The Washington Times Weekly - - Politics -

“If the un­em­ploy­ment num­bers keep ris­ing into 2010, the Repub­li­cans are primed to pick up dozens of seats in the House, crip­pling the Obama ad­min­is­tra­tion’s ca­pac­ity to re­coup in the sec­ond half of the pres­i­dent’s first term,” lib­eral pun­dit Robert Kut­tner writes at www.huff­in­g­tonpost.com.

“Obama would lose his very ten­u­ous work­ing ma­jor­ity and would con­front a sit­u­a­tion very much like the one Bill Clin­ton faced af­ter the Repub­li­can gains of 1994, when he worked even more closely with Repub­li­cans in or­der to save his own skin. If you liked tri­an­gu­la­tion Clin­ton-style, wait for Rahm Emanuel’s ver­sion of it,” Mr. Kut­tner said.

“The most re­cent em­ploy­ment num­bers were bad enough on their face — 263,000 job losses in Septem­ber, and a mea­sured in­crease in pay­roll em­ploy­ment to 9.8 per­cent. But the real num­bers are much worse. The nom­i­nal rate con­ceals the fact that the la­bor force is 615,000 work­ers smaller than it was a year ago, even though the work­ing-age pop­u­la­tion con­tin­ues to grow.

“Peo­ple who can’t find jobs and quit looking are no longer counted as part of the la­bor force. If nor­mal la­bor-force growth had con­tin­ued, the un­em­ploy­ment rate would be close to 12 per­cent. See the anal­y­sis of the num­bers by the good peo­ple at the Eco­nomic Pol­icy In­sti­tute and the es­timable Dean Baker [of the Cen­ter for Eco­nomic and Pol­icy Re­search]. The ad­min­is­tra­tion’s peo­ple know this re­al­ity, and they are aware of the po­lit­i­cal risks. So what are they do­ing? Pre­cious lit­tle.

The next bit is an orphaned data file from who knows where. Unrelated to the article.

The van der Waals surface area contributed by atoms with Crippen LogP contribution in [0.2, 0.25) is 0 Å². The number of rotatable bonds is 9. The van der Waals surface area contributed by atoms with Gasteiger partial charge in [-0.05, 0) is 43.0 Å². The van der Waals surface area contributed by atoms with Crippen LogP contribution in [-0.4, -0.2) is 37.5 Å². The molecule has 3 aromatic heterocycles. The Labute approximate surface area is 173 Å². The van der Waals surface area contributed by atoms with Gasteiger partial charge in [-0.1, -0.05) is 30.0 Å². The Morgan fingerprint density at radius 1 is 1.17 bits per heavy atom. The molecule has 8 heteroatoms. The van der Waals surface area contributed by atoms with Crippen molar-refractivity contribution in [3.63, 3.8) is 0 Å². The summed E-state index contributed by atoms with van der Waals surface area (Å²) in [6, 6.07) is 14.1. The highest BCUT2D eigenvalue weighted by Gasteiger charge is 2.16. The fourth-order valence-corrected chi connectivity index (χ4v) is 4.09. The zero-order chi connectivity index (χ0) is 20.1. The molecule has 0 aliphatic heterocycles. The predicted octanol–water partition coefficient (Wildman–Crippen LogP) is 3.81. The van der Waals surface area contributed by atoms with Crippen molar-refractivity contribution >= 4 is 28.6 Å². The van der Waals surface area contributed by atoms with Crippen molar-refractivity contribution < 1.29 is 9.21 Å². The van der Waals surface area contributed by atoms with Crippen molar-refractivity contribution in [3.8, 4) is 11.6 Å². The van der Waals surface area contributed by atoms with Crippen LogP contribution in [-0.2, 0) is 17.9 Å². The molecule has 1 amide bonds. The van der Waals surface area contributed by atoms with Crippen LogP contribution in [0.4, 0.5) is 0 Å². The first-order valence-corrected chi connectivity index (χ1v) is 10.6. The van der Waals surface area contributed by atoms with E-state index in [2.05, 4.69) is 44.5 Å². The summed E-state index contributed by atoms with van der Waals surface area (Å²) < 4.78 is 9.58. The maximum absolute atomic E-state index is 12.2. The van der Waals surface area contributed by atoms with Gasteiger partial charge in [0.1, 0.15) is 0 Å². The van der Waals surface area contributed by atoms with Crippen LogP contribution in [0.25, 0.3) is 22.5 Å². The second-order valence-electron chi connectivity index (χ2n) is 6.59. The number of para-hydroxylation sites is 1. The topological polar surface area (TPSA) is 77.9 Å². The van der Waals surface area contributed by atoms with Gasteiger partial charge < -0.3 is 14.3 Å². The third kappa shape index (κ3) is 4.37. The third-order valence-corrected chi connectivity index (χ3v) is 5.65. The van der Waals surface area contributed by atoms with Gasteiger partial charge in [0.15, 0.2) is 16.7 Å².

“I had a con­ver­sa­tion with a se­nior ad­min­is­tra­tion eco­nomic of­fi­cial last week, and I asked him to sus­pend dis­be­lief and con­sider a large in­crease in pub­lic spending to cre­ate more jobs. What would he spend the money on? We dis­cussed the pros and cons of emer­gency fis­cal aid to the states ver­sus a tax credit for job cre­ation in the pri­vate sec­tor, sub­si­dized job-shar­ing, and di­rect pub­lic works em­ploy­ment. But it was clear that the ad­min­is­tra­tion con­sid­ers a Stim­u­lus II a non-starter. The view is shared by Fed Chair­man Ben Ber­nanke, who tes­ti­fied last week that there was not much we could do about ris­ing un­em­ploy­ment ex­cept wait it out.

“This is eco­nom­i­cally de­plorable and po­lit­i­cally self­de­feat­ing.”

Greg Pierce can be reached at 202/636-3285 or gpierce@wash­ing­ton­times.com.

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